Book Image

SFML Game Development

By : Artur Moreira, Henrik Vogelius Hansson, Jan Haller, Henrik Valter Vogelius, SFML
Book Image

SFML Game Development

By: Artur Moreira, Henrik Vogelius Hansson, Jan Haller, Henrik Valter Vogelius, SFML

Overview of this book

Game development comprises the combination of many different aspects such as game logics, graphics, audio, user input, physics and much more. SFML is an Open Source C++ library designed to make game development more accessible, exposing multimedia components to the user through a simple, yet powerful interface. If you are a C++ programmer with a stack of ideas in your head and seeking a platform for implementation, your search ends here.Starting with nothing more than a blank screen, SFML Game Development will provide you with all the guidance you need to create your first fully featured 2D game using SFML 2.0. By the end, you'll have learned the basic principles of game development, including advanced topics such as how to network your game, how to utilize particle systems and much more.SFML Game Development starts with an overview of windows, graphics, and user inputs. After this brief introduction, you will start to get to grips with SFML by building up a world of different game objects, and implementing more and more gameplay features. Eventually, you'll be handling advanced visual effects, audio effects and network programming like an old pro. New concepts are discussed, while the code steadily develops.SFML Game Development will get you started with animations, particle effects and shaders. As well as these fundamental game aspects, we're also covering network programming to the extent where you'll be able to support the game running from two different machines. The most important part, the gameplay implementation with enemies and missiles, will make up the core of our top-scrolling airplane shoot' em-up game!You will learn everything you need in SFML Game Development in order to start with game development and come closer to creating your own game.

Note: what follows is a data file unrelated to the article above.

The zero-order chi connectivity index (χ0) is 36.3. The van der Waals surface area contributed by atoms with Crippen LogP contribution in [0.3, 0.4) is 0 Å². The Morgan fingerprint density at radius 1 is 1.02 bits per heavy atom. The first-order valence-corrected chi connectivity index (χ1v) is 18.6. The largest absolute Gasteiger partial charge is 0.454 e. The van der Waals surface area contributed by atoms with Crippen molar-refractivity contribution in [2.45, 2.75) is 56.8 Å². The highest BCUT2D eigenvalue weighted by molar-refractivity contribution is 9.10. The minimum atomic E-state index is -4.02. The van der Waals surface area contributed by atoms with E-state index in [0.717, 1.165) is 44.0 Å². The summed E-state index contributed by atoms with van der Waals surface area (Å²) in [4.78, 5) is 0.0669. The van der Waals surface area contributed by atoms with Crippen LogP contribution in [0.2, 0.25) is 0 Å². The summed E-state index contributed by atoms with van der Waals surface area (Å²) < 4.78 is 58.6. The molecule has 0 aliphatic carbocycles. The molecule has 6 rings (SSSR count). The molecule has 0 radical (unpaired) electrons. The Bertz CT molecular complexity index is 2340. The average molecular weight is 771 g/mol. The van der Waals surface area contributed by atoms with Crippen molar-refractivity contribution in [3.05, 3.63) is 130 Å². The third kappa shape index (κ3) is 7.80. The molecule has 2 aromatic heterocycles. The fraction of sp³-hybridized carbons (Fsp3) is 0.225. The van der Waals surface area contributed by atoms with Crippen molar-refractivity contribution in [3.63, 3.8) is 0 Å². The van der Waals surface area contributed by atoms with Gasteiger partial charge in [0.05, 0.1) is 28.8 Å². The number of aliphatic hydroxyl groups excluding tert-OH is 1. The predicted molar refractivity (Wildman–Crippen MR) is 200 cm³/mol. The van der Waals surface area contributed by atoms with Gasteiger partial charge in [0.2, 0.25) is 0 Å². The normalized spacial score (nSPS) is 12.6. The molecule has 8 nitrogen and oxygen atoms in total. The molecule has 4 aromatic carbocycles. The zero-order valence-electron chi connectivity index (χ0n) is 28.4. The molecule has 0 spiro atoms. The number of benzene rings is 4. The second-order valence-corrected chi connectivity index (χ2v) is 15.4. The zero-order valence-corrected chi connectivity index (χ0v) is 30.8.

Table of Contents (18 chapters)
SFML Game Development
About the Authors
About the Reviewers

Displaying sprites on the screen

Now let's get something interesting on the screen. Instead of just rendering a boring single color circle to the screen, let's actually render an image. To do this, SFML provides a couple of tools to make your life easy. First we have the sf::Texture class that holds the actual image data loaded from the hard drive. Next is the sf::Sprite class that represents an instance with position and orientation in the scene. The texture describes the image, while the sprite describes where and how to put one on the screen.

A simple example of their relationship is as follows:

sf::Texture texture;
if (!texture.loadFromFile("path/to/file.png"))
  // Handle loading error
sf::Sprite sprite(texture);
sprite.setPosition(100.f, 100.f);

Here, we load a texture from the hard drive, and check if loading has succeeded. We construct a new sprite to use the texture and set its position to (100, 100), relative to the upper-left window corner.

File paths and working directories

About file paths, it would be useful to make some things clear. First, the slashes that separate directories in a path in order to locate a file will be most often forward slashes (/), especially in Unix-like operating systems. In Windows, you will occasionally see back slashes (\) used instead, but probably not everywhere. Do not let this confuse you, the only true cross-platform way to specify a file path is using forward slashes, so make sure they are always your choice, even in Windows.

Also, it is of extreme importance to note that every program being run in the operating systems that SFML supports has a working directory while being executed. Usually, when you run the program from a graphical window manager, the working directory is exactly where the executable is located; however, this is not always the case. It is possible to run a program with any working directory, and it is even possible to change the working directory programmatically from inside the program. In the context of a game, the point of understanding working directories is for loading files, which are loaded in paths relative to the executable in most cases. All paths passed on to SFML are relative to the working directory, unless you make them absolute by starting them with a slash in Unix-like operating systems, or with a drive letter in Windows.